In the student world, the American collegians who go abroad on trips have opportunities of meeting students of other nationalities at summer conferences. These meetings have a wide variety of results. Those that last only for a few days are usually successful in a superficial way. It is quantitatively inspiring to think that one has foregathered in Europe with representatives of students of twenty or thirty other lands; to have heard a Bantu speak his own language or to have talked to a real Communist from inside Russia is quite an interesting variant on a summer’s tour. But when the agenda of a conference turn from the easy and picturesque internationalism of a concert of respective national folksongs to joint discussion of a common theme, difficult differences begin to appear. Groups which a moment before had seemed innocuous entities as singers rapidly turn into mass representatives of apparently irreconcilable points of view; Anglo-Saxon pragmatism, Teutonic dogmatism, French individualism, begin to be noticeable; and, if an open split is avoided, there is rarely time to do more than dilute these group conflicts in sentimental emotionalism of the handsacross-the-sea variety.

Nor are the difficulties always cleared up in the case of a longer stay. The student who goes to the Sorbonne and becomes a ‘Babe in the Bois,’ or the American Oxonian who turns æsthete and spends the rest of his life doing ‘arty’ bookbindings to what must be the posthumous discomfort of the virile Cecil Rhodes, are familiar figures, as are also the students who return from all over the Continent, bitterly antieverything, and recounting dreary tales of disappointment and rebuff. In the absence of an adequate common preparation, mutual exposure of national middle classes in an effort to produce mutual liking is evidently not enough.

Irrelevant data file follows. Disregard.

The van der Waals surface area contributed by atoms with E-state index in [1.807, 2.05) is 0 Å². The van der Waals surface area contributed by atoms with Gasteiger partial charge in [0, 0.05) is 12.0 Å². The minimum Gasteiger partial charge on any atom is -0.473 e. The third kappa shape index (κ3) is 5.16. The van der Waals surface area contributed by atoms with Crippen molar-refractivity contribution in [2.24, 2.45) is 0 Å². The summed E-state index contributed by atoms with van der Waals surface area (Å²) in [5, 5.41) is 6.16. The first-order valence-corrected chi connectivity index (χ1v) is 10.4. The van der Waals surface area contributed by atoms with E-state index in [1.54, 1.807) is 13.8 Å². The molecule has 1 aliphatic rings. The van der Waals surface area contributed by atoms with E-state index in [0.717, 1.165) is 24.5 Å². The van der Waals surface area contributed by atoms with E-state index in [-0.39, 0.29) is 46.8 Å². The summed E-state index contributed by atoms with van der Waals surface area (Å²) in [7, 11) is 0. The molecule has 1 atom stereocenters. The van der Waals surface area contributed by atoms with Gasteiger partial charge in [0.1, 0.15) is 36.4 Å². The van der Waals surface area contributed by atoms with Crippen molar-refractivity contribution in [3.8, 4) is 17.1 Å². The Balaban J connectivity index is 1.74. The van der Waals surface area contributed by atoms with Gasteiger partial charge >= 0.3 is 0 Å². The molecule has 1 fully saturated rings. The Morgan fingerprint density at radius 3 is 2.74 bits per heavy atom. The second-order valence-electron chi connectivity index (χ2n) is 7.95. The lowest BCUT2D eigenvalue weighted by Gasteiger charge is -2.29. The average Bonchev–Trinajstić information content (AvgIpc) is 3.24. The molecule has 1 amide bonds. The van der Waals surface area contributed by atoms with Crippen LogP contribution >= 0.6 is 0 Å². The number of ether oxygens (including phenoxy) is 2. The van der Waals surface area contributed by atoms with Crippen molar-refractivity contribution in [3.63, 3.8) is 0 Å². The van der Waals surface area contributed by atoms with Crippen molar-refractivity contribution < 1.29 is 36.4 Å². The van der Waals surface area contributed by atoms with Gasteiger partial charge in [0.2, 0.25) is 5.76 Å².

Much the same situation is true of the voyagers who are older and less specialized than the students. Efforts have been made by such organizations as the English Speaking Union or the various Quaker hostels in European capitals to provide contacts for the traveler with an interest. The American Committee at Geneva offers assistance every summer, particularly during the session of the League of Nations Assembly, to visitors wishing to see the mechanism of international life. But all of these organizations are most successful in those of their activities in which the traveler is a spectator.

When it comes to a question of participation, of entering into one aspect or another of the life he finds abroad, the colonial attitude which, all declarations to the contrary, is still latent in the New World comes out. It is a rare thing for Americans to take part on a par with other persons in the intellectual life of Europe. The world of give-and-take of reasoned points of view, of the development of ideas unrelated to immediate practical application, is to them an unfamiliar and even terrifying world. They do not trust themselves to find their footing in it, and if, occasionally, they make a venture, they are inclined to ‘prepare their ideas beforehand’ in the form of a set speech. This does not mean, however, that the only Americans abroad are the producers and the consumers. The world of ideas will not be avoided by Americans when it can be organized by them. A shrewd observer once said that the American attitude toward Europe was one of cultural inferiority but administrative contempt. Once Americans can become executive secretary or founder of an organization dealing with an idea, they feel themselves again at home; they can then limit their direct responsibility to arrangements, and they are willing to spend more time and energy bringing various European intellectuals together to discuss an idea than could ever be found even among the Europeans who think it most important. Alongside of the American producer and the American consumer in Europe must be placed the American coöperator, who treats it not as a market, nor primarily as a seat of culture, but as a mission field.